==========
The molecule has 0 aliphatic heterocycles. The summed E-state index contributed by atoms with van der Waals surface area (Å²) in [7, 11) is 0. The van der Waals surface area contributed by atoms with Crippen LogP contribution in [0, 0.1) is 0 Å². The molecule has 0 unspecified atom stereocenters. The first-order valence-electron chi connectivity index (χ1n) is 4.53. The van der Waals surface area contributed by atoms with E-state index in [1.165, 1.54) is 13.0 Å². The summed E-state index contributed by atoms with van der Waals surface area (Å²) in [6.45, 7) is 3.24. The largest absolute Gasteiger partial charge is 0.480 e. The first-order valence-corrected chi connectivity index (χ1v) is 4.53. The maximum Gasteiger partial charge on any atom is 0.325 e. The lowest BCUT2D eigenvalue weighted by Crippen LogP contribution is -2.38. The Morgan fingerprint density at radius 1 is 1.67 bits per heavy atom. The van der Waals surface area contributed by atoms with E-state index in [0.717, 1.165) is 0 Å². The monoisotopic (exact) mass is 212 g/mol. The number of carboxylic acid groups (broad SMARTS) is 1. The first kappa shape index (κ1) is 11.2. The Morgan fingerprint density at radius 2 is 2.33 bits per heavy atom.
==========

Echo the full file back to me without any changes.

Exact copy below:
The molecule has 0 aliphatic heterocycles. The summed E-state index contributed by atoms with van der Waals surface area (Å²) in [7, 11) is 0. The van der Waals surface area contributed by atoms with Crippen LogP contribution in [0, 0.1) is 0 Å². The molecule has 0 unspecified atom stereocenters. The first-order valence-electron chi connectivity index (χ1n) is 4.53. The van der Waals surface area contributed by atoms with E-state index in [1.165, 1.54) is 13.0 Å². The summed E-state index contributed by atoms with van der Waals surface area (Å²) in [6.45, 7) is 3.24. The largest absolute Gasteiger partial charge is 0.480 e. The first-order valence-corrected chi connectivity index (χ1v) is 4.53. The maximum Gasteiger partial charge on any atom is 0.325 e. The lowest BCUT2D eigenvalue weighted by Crippen LogP contribution is -2.38. The Morgan fingerprint density at radius 1 is 1.67 bits per heavy atom. The van der Waals surface area contributed by atoms with E-state index in [0.717, 1.165) is 0 Å². The monoisotopic (exact) mass is 212 g/mol. The number of carboxylic acid groups (broad SMARTS) is 1. The first kappa shape index (κ1) is 11.2. The Morgan fingerprint density at radius 2 is 2.33 bits per heavy atom.